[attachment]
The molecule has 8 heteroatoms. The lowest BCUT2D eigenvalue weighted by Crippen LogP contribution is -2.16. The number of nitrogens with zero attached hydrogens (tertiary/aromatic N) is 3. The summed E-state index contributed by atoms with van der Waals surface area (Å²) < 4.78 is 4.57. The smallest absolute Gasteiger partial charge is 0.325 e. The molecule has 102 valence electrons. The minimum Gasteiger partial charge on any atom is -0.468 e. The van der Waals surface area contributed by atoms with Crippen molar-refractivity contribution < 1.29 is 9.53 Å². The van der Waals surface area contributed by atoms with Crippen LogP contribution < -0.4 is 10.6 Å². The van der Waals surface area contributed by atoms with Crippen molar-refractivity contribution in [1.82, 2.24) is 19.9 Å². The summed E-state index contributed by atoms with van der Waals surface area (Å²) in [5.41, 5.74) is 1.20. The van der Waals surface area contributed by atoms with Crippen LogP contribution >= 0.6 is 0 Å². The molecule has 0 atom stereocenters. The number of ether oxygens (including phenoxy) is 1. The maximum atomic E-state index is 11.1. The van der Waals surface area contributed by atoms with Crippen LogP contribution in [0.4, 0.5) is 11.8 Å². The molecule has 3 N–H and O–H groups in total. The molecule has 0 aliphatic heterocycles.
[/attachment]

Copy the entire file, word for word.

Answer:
The molecule has 8 heteroatoms. The lowest BCUT2D eigenvalue weighted by Crippen LogP contribution is -2.16. The number of nitrogens with zero attached hydrogens (tertiary/aromatic N) is 3. The summed E-state index contributed by atoms with van der Waals surface area (Å²) < 4.78 is 4.57. The smallest absolute Gasteiger partial charge is 0.325 e. The molecule has 102 valence electrons. The minimum Gasteiger partial charge on any atom is -0.468 e. The van der Waals surface area contributed by atoms with Crippen molar-refractivity contribution < 1.29 is 9.53 Å². The van der Waals surface area contributed by atoms with Crippen LogP contribution < -0.4 is 10.6 Å². The van der Waals surface area contributed by atoms with Crippen molar-refractivity contribution in [1.82, 2.24) is 19.9 Å². The summed E-state index contributed by atoms with van der Waals surface area (Å²) in [5.41, 5.74) is 1.20. The van der Waals surface area contributed by atoms with Crippen LogP contribution >= 0.6 is 0 Å². The molecule has 0 atom stereocenters. The number of ether oxygens (including phenoxy) is 1. The maximum atomic E-state index is 11.1. The van der Waals surface area contributed by atoms with Crippen LogP contribution in [0.4, 0.5) is 11.8 Å². The molecule has 3 N–H and O–H groups in total. The molecule has 0 aliphatic heterocycles.